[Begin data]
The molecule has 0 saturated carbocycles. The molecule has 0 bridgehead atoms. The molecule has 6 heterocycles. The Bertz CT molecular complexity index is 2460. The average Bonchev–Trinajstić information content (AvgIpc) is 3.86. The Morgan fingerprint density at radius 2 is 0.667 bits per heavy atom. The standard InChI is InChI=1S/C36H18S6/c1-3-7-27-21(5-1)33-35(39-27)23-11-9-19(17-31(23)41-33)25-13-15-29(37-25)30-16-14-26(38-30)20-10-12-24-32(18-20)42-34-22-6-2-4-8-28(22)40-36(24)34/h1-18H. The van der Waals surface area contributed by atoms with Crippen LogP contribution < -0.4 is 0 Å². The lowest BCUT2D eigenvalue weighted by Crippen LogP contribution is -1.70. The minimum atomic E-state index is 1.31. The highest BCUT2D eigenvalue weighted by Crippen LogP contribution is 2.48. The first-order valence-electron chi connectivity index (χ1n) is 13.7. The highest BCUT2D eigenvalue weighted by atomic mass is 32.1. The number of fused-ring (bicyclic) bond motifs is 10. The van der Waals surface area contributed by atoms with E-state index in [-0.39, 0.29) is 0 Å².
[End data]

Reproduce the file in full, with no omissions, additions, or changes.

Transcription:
The molecule has 0 saturated carbocycles. The molecule has 0 bridgehead atoms. The molecule has 6 heterocycles. The Bertz CT molecular complexity index is 2460. The average Bonchev–Trinajstić information content (AvgIpc) is 3.86. The Morgan fingerprint density at radius 2 is 0.667 bits per heavy atom. The standard InChI is InChI=1S/C36H18S6/c1-3-7-27-21(5-1)33-35(39-27)23-11-9-19(17-31(23)41-33)25-13-15-29(37-25)30-16-14-26(38-30)20-10-12-24-32(18-20)42-34-22-6-2-4-8-28(22)40-36(24)34/h1-18H. The van der Waals surface area contributed by atoms with Crippen LogP contribution < -0.4 is 0 Å². The lowest BCUT2D eigenvalue weighted by Crippen LogP contribution is -1.70. The minimum atomic E-state index is 1.31. The highest BCUT2D eigenvalue weighted by Crippen LogP contribution is 2.48. The first-order valence-electron chi connectivity index (χ1n) is 13.7. The highest BCUT2D eigenvalue weighted by atomic mass is 32.1. The number of fused-ring (bicyclic) bond motifs is 10. The van der Waals surface area contributed by atoms with E-state index in [-0.39, 0.29) is 0 Å².